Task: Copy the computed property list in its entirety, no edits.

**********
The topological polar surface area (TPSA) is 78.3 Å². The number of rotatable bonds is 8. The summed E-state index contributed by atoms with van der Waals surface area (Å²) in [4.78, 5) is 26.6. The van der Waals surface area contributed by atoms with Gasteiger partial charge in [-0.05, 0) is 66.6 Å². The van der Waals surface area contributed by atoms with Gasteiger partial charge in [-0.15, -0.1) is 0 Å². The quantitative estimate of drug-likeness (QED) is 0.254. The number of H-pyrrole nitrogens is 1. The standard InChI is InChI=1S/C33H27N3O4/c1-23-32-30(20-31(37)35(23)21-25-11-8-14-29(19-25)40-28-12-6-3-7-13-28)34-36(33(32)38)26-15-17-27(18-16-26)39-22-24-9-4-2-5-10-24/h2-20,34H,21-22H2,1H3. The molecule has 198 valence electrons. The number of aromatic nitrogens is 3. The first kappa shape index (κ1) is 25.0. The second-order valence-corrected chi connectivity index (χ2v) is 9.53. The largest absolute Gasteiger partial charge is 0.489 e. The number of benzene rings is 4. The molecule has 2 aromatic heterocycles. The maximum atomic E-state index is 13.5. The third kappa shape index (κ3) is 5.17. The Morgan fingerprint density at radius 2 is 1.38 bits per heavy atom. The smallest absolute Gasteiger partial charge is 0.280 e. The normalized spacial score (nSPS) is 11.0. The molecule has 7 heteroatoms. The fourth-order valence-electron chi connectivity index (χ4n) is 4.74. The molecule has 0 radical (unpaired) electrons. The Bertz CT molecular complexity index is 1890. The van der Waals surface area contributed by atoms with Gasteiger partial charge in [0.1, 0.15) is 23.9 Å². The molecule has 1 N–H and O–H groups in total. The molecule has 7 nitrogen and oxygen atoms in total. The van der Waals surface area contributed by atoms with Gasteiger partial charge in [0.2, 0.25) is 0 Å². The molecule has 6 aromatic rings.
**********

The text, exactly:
The topological polar surface area (TPSA) is 78.3 Å². The number of rotatable bonds is 8. The summed E-state index contributed by atoms with van der Waals surface area (Å²) in [4.78, 5) is 26.6. The van der Waals surface area contributed by atoms with Gasteiger partial charge in [-0.05, 0) is 66.6 Å². The van der Waals surface area contributed by atoms with Gasteiger partial charge in [-0.15, -0.1) is 0 Å². The quantitative estimate of drug-likeness (QED) is 0.254. The number of H-pyrrole nitrogens is 1. The standard InChI is InChI=1S/C33H27N3O4/c1-23-32-30(20-31(37)35(23)21-25-11-8-14-29(19-25)40-28-12-6-3-7-13-28)34-36(33(32)38)26-15-17-27(18-16-26)39-22-24-9-4-2-5-10-24/h2-20,34H,21-22H2,1H3. The molecule has 198 valence electrons. The number of aromatic nitrogens is 3. The first kappa shape index (κ1) is 25.0. The second-order valence-corrected chi connectivity index (χ2v) is 9.53. The largest absolute Gasteiger partial charge is 0.489 e. The number of benzene rings is 4. The molecule has 2 aromatic heterocycles. The maximum atomic E-state index is 13.5. The third kappa shape index (κ3) is 5.17. The Morgan fingerprint density at radius 2 is 1.38 bits per heavy atom. The smallest absolute Gasteiger partial charge is 0.280 e. The normalized spacial score (nSPS) is 11.0. The molecule has 7 heteroatoms. The fourth-order valence-electron chi connectivity index (χ4n) is 4.74. The molecule has 0 radical (unpaired) electrons. The Bertz CT molecular complexity index is 1890. The van der Waals surface area contributed by atoms with Gasteiger partial charge in [0.1, 0.15) is 23.9 Å². The molecule has 1 N–H and O–H groups in total. The molecule has 7 nitrogen and oxygen atoms in total. The van der Waals surface area contributed by atoms with Gasteiger partial charge in [0.2, 0.25) is 0 Å². The molecule has 6 aromatic rings.